If you drag your mouse over a selected area of the graph, the scores represented by any dots included in this area (in this case a child's attainment score) are then highlighted in red (1). You will also see underneath the graph, more details for what that dot represents. In this case you can see the names of the child the dot represents, the area and aspect of learning the score is for and their actual attainment score. 




What the Box and Whisker graph screens are useful for is looking at outliers of data. They show you if one, or some, of your children are working outside of where the majority of your children are working. 

You can also use this screen to compare where most of your children are for each area. We can see in the above screenshot that most of the box for Communication and Language is in the trailing (pink) section, which means most of the children in this group have attainment scores you consider to be 'trailing'. Now, if we look at the area of Understanding the World, we can see this box appears a lot higher on the graph, with half of the box in the satisfactory (green) section and the other half in the good (purple) section. What this will show you is that for this aspect, Understanding the World, most of the children have a higher level of attainment than for Communication and Language. 

Now let's take a look at the other type of screen, which shows you data in the form of distribution charts. 

Distributon Chart Screens

Just like the box and whisker plot graph screens, to find these you will need to go to the 'Tracking' tab at the top of the page(1), again you will need to make sure you are in the 'EYFS' section (2). Then you will need to select either the 'Child', 'Group' or 'Staff's Key Group's' button for Thoroughness, Attainment or Progress (3). Which one you select will just depend on what data you want to see. I have selected the 'Child' button for 'Attainment'.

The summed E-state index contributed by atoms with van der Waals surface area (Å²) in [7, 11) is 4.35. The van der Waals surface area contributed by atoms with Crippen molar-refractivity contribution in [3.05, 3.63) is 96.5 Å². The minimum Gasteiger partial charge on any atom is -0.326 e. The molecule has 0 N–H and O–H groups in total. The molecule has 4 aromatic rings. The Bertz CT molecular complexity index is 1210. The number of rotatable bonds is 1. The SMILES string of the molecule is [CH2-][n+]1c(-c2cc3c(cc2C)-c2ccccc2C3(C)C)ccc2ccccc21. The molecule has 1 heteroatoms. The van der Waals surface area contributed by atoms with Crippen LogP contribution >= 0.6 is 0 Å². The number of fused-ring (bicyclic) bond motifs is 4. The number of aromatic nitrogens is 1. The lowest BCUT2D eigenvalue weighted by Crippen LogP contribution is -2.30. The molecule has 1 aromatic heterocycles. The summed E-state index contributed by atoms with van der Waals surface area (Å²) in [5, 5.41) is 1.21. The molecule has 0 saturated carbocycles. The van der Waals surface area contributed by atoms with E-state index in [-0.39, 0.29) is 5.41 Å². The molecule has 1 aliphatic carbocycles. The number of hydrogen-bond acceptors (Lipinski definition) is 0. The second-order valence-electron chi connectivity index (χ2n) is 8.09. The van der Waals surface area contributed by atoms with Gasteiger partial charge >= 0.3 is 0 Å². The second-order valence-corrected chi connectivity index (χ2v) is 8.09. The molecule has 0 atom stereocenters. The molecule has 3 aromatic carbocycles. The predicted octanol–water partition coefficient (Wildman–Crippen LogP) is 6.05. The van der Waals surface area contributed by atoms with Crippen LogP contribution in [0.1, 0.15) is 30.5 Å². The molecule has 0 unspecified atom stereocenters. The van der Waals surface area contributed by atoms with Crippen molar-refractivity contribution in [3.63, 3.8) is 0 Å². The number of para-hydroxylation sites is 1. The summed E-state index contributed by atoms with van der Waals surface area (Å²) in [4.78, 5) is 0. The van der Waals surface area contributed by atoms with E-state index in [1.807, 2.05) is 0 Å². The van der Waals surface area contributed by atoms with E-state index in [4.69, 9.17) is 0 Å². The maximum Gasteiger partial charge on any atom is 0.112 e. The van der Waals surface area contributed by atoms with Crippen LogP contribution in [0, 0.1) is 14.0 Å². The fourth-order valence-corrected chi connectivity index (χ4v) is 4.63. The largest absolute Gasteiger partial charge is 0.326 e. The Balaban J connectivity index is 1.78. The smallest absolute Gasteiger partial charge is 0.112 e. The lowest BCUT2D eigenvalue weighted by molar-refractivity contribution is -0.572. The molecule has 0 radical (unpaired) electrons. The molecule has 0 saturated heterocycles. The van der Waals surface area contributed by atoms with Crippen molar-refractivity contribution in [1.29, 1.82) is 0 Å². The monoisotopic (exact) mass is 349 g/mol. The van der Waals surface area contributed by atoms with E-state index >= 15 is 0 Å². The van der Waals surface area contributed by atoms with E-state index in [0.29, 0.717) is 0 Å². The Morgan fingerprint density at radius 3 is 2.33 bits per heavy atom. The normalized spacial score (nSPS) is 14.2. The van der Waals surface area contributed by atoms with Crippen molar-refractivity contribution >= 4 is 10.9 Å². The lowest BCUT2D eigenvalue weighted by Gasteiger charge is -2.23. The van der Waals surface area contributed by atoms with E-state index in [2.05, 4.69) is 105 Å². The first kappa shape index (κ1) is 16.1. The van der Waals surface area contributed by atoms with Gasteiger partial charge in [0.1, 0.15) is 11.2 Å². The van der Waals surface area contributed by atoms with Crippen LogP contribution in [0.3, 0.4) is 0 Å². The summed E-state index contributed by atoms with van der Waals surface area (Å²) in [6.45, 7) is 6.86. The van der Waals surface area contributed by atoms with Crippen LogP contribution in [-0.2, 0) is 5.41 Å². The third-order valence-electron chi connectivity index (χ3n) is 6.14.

You then just need to select a period (1) and group of children (2) to view this for. 




After you've selected both of these things you'll then see the table below, to view the distribution chart you'll need to click on the 'Show Chart' button in the bottom left-hand corner.




What you'll then see is the below chart. Along the X axis (1) you will see a child's attainment score and along the Y axis (2) you can see each EYFS aspect. Each dot in the chart (3) then represents a child's score, so in this case, their attainment score. 




What these screens allow you to see is the overall distribution of children for the are of analysis you have chosen to view. From the above screenshot you can see for most of the aspects that most of the children's attainment scores are roughly between -5 and 5, which when focusing on attainment as we are here, shows most children are working around their actual age.

The scores you might want to focus on are the ones that lie outside of that range. In this case the dots represented by arrow 3 in the screenshot above are a lot higher than those of other children. You can then use the chart above to see which children these scores are for.

So, that's how you can see the distribution of EYFS data on Tapestry. We hope this helps you with your data analysis.